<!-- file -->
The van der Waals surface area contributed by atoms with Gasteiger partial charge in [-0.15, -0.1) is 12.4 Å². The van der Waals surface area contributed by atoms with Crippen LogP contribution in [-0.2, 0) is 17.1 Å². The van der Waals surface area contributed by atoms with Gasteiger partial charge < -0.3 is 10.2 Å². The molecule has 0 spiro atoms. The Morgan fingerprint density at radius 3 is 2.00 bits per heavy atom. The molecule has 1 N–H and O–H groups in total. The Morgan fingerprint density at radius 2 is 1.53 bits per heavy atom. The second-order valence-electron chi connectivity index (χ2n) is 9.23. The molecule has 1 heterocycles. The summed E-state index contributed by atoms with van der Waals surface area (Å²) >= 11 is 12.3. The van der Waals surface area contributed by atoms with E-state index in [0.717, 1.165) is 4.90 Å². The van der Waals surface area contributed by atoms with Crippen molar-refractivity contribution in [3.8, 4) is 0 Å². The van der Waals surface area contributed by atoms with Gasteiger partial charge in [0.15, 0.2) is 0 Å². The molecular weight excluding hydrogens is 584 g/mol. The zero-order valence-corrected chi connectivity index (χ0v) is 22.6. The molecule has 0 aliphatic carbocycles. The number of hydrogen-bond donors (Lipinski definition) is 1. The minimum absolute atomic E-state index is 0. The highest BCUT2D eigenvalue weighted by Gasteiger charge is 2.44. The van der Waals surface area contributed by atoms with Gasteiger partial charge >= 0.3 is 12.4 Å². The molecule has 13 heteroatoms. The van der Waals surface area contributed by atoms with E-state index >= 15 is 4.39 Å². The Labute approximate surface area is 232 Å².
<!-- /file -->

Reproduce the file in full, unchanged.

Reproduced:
The van der Waals surface area contributed by atoms with Gasteiger partial charge in [-0.15, -0.1) is 12.4 Å². The van der Waals surface area contributed by atoms with Crippen LogP contribution in [-0.2, 0) is 17.1 Å². The van der Waals surface area contributed by atoms with Gasteiger partial charge < -0.3 is 10.2 Å². The molecule has 0 spiro atoms. The Morgan fingerprint density at radius 3 is 2.00 bits per heavy atom. The molecule has 1 N–H and O–H groups in total. The Morgan fingerprint density at radius 2 is 1.53 bits per heavy atom. The second-order valence-electron chi connectivity index (χ2n) is 9.23. The molecule has 1 heterocycles. The summed E-state index contributed by atoms with van der Waals surface area (Å²) >= 11 is 12.3. The van der Waals surface area contributed by atoms with E-state index in [0.717, 1.165) is 4.90 Å². The van der Waals surface area contributed by atoms with Crippen molar-refractivity contribution in [3.8, 4) is 0 Å². The van der Waals surface area contributed by atoms with Gasteiger partial charge in [0.15, 0.2) is 0 Å². The molecular weight excluding hydrogens is 584 g/mol. The zero-order valence-corrected chi connectivity index (χ0v) is 22.6. The molecule has 0 aliphatic carbocycles. The number of hydrogen-bond donors (Lipinski definition) is 1. The minimum absolute atomic E-state index is 0. The highest BCUT2D eigenvalue weighted by Gasteiger charge is 2.44. The van der Waals surface area contributed by atoms with Gasteiger partial charge >= 0.3 is 12.4 Å². The molecule has 13 heteroatoms. The van der Waals surface area contributed by atoms with E-state index >= 15 is 4.39 Å². The Labute approximate surface area is 232 Å².